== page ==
Tissint (Morocco) is the fifth martian meteorite collected after it was witnessed falling to Earth. Our integrated mineralogical, petrological, and geochemical study shows that it is a depleted picritic shergottite similar to EETA79001A. Highly magnesian olivine and abundant glass containing martian atmosphere are present in Tissint. Refractory trace element, sulfur, and fluorine data for the matrix and glass veins in the meteorite indicate the presence of a martian surface component. Thus, the influence of in situ martian weathering can be unambiguously distinguished from terrestrial contamination in this meteorite. Martian weathering features in Tissint are compatible with the results of spacecraft observations of Mars. Tissint has a cosmic-ray exposure age of 0.7 ± 0.3 million years, consistent with those of many other shergottites, notably EETA79001, suggesting that they were ejected from Mars during the same event.
Invaluable records of planetary dynamics and evolution can be recovered from the geochemical systematics of single meteorites. However, the interpreted ages of the ejected igneous crust of Mars differ by up to four billion years, a conundrum due in part to the difficulty of using geochemistry alone to distinguish between the ages of formation and the ages of the impact events that launched debris towards Earth. Here we solve the conundrum by combining in situ electron-beam nanostructural analyses and U-Pb (uranium-lead) isotopic measurements of the resistant micromineral baddeleyite (ZrO2) and host igneous minerals in the highly shock-metamorphosed shergottite Northwest Africa 5298 (ref. 8), which is a basaltic Martian meteorite. We establish that the micro-baddeleyite grains pre-date the launch event because they are shocked, cogenetic with host igneous minerals, and preserve primary igneous growth zoning. The grains least affected by shock disturbance, and which are rich in radiogenic Pb, date the basalt crystallization near the Martian surface to 187 ± 33 million years before present. Primitive, non-radiogenic Pb isotope compositions of the host minerals, common to most shergottites, do not help us to date the meteorite, instead indicating a magma source region that was fractionated more than four billion years ago to form a persistent reservoir so far unique to Mars. Local impact melting during ejection from Mars less than 22 ± 2 million years ago caused the growth of unshocked, launch-generated zircon and the partial disturbance of baddeleyite dates. We can thus confirm the presence of ancient, non-convecting mantle beneath young volcanic Mars, place an upper bound on the interplanetary travel time of the ejected Martian crust, and validate a new approach to the geochronology of the inner Solar System.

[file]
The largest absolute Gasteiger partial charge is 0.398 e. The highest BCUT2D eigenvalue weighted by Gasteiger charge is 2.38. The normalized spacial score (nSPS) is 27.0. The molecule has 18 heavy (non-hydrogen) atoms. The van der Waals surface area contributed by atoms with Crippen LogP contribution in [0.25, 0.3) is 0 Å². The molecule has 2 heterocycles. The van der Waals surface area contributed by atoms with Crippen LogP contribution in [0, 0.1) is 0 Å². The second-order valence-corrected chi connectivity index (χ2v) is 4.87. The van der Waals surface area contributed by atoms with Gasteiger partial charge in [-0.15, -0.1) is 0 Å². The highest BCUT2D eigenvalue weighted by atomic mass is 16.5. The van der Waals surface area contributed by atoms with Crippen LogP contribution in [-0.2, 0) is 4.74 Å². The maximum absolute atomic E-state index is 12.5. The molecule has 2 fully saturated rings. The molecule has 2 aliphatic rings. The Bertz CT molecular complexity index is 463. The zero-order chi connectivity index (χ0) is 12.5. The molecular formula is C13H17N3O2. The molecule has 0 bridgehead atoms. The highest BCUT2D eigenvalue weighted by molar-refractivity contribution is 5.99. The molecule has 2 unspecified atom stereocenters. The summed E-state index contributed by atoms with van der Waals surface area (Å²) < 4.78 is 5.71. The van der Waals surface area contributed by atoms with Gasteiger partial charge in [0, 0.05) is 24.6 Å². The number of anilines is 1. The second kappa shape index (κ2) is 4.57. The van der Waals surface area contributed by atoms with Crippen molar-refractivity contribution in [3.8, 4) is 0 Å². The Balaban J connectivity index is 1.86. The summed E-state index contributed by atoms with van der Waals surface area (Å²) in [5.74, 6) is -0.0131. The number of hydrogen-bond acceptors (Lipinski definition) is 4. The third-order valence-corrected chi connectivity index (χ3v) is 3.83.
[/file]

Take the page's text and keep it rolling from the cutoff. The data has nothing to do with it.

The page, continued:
The geochemistry of Martian meteorites provides a wealth of information about the solid planet and the surface and atmospheric processes that occurred on Mars. The degree to which Martian magmas may have assimilated crustal material, thus altering the geochemical signatures acquired from their mantle sources, is unclear. This issue features prominently in efforts to understand whether the source of light rare-earth elements in enriched shergottites lies in crustal material incorporated into melts or in mixing between enriched and depleted mantle reservoirs. Sulphur isotope systematics offer insight into some aspects of crustal assimilation. The presence of igneous sulphides in Martian meteorites with sulphur isotope signatures indicative of mass-independent fractionation suggests the assimilation of sulphur both during passage of magmas through the crust of Mars and at sites of emplacement. Here we report isotopic analyses of 40 Martian meteorites that represent more than half of the distinct known Martian meteorites, including 30 shergottites (28 plus 2 pairs, where pairs are separate fragments of a single meteorite), 8 nakhlites (5 plus 3 pairs), Allan Hills 84001 and Chassigny. Our data provide strong evidence that assimilation of sulphur into Martian magmas was a common occurrence throughout much of the planet’s history. The signature of mass-independent fractionation observed also indicates that the atmospheric imprint of photochemical processing preserved in Martian meteoritic sulphide and sulphate is distinct from that observed in terrestrial analogues, suggesting fundamental differences between the dominant sulphur chemistry in the atmosphere of Mars and that in the atmosphere of Earth.